folklore interest, but I think as we are in so primitive a place with the "bush" so close—in fact one could by plunging into the bush within five minutes from the house get lost and wander for hours with nothing to guide one again to the place from which one started—we shall after a time be able to send you much information of the habits and superstitions of the aborigines who are all about and around us.
As we were walking up from the jetty on the day of our arrival we passed a woman in whose hair were an innumerable quantity of lumps of red mud. On inquiry I found that this was a sign of mourning amongst the natives. Later I heard that only the women "decorated" their heads and so went into mourning, and then they were exempt from working, with the exception of attending to the fire. Afterwards I noticed many women in mourning, and was told their tribe so intermarried (or rather were so interconnected) that the mourning might be for the remotest of connections.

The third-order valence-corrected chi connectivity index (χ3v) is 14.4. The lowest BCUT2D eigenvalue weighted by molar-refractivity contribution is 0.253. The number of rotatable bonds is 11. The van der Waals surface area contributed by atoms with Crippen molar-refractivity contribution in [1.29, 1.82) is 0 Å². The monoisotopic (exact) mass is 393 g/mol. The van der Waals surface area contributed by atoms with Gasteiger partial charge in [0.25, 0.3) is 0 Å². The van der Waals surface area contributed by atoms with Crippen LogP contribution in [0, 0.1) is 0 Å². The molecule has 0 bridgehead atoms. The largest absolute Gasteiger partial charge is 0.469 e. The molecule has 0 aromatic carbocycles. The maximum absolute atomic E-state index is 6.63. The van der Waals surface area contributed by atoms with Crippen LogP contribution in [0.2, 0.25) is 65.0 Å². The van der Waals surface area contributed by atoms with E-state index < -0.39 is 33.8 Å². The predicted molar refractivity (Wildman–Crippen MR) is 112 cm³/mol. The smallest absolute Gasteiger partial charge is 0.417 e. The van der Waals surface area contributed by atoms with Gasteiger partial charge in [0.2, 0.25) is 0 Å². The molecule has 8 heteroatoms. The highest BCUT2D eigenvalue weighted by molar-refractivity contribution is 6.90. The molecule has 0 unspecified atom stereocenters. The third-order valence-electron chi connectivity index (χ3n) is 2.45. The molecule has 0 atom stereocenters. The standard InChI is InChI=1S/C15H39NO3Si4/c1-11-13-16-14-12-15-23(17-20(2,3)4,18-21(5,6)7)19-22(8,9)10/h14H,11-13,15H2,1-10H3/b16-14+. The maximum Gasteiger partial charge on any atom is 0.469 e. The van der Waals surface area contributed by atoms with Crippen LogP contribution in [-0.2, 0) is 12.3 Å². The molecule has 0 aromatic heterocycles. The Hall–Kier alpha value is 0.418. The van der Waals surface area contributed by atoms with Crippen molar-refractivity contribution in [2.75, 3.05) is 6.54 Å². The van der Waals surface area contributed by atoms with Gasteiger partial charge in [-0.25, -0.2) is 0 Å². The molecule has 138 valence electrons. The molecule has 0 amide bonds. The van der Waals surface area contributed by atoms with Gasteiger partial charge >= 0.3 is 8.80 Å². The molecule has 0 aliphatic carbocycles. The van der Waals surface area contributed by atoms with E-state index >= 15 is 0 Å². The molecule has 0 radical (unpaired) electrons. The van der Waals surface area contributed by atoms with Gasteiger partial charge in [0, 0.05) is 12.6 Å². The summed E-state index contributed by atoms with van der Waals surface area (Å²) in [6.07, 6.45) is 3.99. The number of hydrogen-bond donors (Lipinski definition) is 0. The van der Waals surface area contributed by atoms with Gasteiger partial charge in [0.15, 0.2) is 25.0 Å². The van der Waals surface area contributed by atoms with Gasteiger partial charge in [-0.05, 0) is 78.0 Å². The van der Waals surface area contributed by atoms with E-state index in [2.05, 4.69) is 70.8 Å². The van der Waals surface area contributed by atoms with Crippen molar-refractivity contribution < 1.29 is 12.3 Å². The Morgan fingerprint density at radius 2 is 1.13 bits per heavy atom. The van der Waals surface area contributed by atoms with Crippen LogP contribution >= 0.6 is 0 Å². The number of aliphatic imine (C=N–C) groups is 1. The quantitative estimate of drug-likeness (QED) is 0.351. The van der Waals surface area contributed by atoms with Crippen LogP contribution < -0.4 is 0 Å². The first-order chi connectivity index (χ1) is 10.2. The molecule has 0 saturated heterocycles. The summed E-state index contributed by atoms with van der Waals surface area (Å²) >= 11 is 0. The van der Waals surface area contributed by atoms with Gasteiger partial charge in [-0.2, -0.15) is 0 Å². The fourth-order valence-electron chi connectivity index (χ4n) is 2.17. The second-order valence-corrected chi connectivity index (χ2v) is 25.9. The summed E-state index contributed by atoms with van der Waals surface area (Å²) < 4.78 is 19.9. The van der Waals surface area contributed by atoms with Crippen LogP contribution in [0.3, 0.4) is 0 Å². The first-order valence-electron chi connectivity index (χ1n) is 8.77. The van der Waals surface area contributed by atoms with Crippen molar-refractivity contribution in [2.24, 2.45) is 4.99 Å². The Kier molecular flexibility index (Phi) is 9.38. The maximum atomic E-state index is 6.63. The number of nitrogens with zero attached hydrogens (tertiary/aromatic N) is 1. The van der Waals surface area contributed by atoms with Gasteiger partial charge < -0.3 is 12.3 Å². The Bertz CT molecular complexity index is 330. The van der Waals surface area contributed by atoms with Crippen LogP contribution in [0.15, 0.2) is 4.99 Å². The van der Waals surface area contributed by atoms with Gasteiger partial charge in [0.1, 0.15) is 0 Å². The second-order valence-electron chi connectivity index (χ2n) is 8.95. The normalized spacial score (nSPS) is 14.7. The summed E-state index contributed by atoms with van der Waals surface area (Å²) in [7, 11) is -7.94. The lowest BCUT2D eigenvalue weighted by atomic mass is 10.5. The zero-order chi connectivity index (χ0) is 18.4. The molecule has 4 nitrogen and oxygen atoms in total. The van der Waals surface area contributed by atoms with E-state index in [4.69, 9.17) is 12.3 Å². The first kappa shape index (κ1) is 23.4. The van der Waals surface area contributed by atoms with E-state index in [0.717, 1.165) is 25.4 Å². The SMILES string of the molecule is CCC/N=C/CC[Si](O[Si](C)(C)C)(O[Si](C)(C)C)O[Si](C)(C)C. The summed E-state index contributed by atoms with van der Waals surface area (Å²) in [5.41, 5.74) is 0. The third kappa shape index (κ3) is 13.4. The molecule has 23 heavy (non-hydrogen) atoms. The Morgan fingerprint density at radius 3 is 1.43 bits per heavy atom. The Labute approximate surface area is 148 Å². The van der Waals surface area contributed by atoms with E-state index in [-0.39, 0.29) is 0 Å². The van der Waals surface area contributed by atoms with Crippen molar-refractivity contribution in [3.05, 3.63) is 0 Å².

The natives here are so primitive that they do not know the value of money, and instead, for a day's work, are paid with a stick of tobacco and a pannikin of either flour or rice. We have several on the station here; and while at work the men wear an old pair of pants or trousers and a vest; the women, a vest and sarong. The children go perfectly naked, but as soon as work is finished by the men, off come the clothes, excepting a string round the waist to which is attached an old bit of rag in front, or their hair belt and chastity shell. Soon they disappear into the bush, the men carrying a long spear of sharpened wood, a small wooden shield, and two or three boomerangs (kylies). The women sometimes carry a kylie too, and always what are known as digging-sticks (a long thick stick shaped somewhat like a spud at one end), which they use as weapons of defence, as well as to procure for their husbands certain roots and sweet potatoes [see sequitur. They do not walk
- See further, p. 334.